Hong; Korea Deep Sea Fisheries Assn. v.

KOREA DEEP SEA FISHERIES ASSOCIATION,

Plaintiff-Appellee

 

v.

 

HO PYO HONG d/b/a KOREANSA SHIPPING AGENCY, Defendant-Appellant

 

High Court of American Samoa

Appellate Division

 

AP No. 04-97

 

June 25, 1999

 

 

[1] A trial court’s factual determinations are reviewed for clear error.

 

[2] Questions of law or mixed questions of law and fact are reviewed de novo.

 

[3] Samoan law provides that interest shall be presumed on all overdue debts.

 

[4] The presumption of interest on overdue debts is a rebuttable one.

 

[5] Where creditor sought prejudgment interest on uncertain debt but creditor was largely responsible for uncertainty of debt and delay in resolution of case, Court’s refusal to award such interest was proper.

 

Before RICHMOND, Associate Justice, GOODWIN,* Acting Associate Justice, MUNSON,**  Acting Associate Justice, SAGAPOLUTELE, Associate Judge, TAUANU`U, Temporary Associate Judge. [3ASR3d25]

Counsel:      For Appellant, Charles V. Ala`ilima

 For Appellee, Cherie Shelton Norman

 

OPINION

 

Per Curiam:

 

The only issue on appeal is whether the trial court erred in refusing to award prejudgment interest to the prevailing party after prolonged and complex litigation over disputed accounts. We affirm the trial court’s judgment.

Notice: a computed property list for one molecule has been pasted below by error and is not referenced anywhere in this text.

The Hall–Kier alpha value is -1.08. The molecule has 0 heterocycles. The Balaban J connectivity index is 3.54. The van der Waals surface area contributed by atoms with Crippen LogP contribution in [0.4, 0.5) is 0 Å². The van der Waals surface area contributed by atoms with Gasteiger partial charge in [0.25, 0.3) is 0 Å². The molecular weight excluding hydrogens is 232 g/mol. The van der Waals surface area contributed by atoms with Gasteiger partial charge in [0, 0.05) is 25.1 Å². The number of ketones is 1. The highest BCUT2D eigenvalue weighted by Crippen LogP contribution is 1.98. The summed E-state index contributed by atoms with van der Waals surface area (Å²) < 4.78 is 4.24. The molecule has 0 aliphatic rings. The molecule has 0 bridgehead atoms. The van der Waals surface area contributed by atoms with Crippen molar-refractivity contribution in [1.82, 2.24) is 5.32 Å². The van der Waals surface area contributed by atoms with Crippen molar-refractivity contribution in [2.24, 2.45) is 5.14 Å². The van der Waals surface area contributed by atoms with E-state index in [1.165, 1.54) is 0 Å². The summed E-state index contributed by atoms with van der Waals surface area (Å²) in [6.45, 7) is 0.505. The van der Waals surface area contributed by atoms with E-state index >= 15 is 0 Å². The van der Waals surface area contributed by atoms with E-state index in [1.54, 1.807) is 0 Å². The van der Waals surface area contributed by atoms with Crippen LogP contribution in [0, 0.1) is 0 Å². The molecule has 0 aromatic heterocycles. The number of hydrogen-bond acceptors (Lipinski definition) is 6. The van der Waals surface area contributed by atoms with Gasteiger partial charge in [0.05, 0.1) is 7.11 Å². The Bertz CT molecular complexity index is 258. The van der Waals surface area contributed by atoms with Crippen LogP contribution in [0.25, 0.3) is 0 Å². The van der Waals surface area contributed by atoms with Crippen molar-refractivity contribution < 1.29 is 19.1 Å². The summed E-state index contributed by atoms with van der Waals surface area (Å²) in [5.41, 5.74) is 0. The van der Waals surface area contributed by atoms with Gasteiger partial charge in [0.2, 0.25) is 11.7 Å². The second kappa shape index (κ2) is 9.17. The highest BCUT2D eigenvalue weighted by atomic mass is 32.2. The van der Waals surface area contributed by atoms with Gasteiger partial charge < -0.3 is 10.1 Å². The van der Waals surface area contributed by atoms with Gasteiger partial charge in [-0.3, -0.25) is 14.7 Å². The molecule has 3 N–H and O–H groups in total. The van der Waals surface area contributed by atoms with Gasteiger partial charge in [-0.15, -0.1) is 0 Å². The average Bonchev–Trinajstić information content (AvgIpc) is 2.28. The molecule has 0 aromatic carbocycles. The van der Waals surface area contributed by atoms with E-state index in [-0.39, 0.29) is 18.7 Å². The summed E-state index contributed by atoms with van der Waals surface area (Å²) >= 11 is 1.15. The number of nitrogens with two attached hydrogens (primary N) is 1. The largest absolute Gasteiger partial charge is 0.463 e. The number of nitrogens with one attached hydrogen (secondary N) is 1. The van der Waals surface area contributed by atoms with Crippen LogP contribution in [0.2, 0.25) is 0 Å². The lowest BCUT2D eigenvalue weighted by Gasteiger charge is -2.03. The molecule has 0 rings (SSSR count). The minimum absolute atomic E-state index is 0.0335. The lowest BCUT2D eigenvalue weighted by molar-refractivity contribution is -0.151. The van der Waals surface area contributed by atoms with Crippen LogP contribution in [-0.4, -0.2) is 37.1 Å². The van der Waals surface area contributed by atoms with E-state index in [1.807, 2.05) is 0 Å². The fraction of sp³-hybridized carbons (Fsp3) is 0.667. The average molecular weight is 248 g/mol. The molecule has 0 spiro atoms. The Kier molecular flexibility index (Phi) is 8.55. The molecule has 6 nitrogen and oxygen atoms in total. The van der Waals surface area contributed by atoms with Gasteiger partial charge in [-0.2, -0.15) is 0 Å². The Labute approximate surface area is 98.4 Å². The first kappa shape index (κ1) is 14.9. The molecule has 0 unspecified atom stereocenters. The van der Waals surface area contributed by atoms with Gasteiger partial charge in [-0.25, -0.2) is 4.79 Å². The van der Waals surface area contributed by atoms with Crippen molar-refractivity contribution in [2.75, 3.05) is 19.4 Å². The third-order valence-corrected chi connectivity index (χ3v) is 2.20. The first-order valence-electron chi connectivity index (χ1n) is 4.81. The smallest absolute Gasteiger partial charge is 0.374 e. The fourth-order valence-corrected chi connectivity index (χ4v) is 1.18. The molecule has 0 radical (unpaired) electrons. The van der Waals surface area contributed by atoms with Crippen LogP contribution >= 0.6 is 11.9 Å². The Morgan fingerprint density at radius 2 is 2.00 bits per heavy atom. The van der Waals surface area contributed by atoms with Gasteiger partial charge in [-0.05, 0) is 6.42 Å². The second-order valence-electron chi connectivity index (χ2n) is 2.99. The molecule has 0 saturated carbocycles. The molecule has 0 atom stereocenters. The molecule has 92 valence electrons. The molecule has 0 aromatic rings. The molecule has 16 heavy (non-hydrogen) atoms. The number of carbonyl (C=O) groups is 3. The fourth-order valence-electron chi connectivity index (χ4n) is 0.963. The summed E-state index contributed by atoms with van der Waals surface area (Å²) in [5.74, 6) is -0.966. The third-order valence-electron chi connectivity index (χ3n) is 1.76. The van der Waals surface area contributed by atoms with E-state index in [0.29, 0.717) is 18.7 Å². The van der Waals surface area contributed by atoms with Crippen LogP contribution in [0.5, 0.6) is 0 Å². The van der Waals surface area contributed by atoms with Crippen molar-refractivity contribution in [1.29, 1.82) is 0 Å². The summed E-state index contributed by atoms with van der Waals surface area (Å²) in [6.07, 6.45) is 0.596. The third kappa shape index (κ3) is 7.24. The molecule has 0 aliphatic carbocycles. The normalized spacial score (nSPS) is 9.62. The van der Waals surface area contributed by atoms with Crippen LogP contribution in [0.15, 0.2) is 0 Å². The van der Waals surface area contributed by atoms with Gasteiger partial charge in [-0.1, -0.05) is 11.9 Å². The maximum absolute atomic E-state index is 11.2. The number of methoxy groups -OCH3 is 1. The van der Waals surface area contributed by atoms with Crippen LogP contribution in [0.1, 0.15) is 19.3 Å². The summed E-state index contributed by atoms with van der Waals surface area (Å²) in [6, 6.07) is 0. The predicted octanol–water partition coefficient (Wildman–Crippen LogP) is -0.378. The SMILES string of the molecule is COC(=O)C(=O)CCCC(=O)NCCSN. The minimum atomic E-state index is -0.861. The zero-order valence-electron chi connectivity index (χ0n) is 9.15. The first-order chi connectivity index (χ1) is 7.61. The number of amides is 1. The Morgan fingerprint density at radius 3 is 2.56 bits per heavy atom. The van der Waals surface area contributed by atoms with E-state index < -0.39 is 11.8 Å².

In 1992, Defendant-Appellant Ho Pyo Hong (d/b/a Koreansa Shipping Agency) (“Hong”) was engaged in several businesses (see Hong v. Samoa Sharkfin Trading Co.v. Hong, 3 A.S.R.3d 37 (App. Div. 1999) including the business of provisioning fishing vessels. Korean Deep Sea Fishing Association (“KDSFA”), an association of fisherman with independently-owned fishing vessels, was one of Hong’s major customers.  This action arose out of KDSFA’s allegation that it had extended cash advances to Hong, and that the advances had never been repaid; Hong alleged, in response, that he had supplied a substantial amount of inventory to KDSFA on credit, and was owed in excess of $1 million.

 

After a lengthy trial and evaluation of virtually incomprehensible business records, the trial division ruled in Hong’s favor and eventually entered judgment in the amount of $1,339,344.06. Although Hong requested interest on the debt (6% for the period May 1992, the time of the transactions, to January 1997, the time of the judgment), the court denied his request for prejudgment interest. Hong appealed and KDSFA failed to file a brief.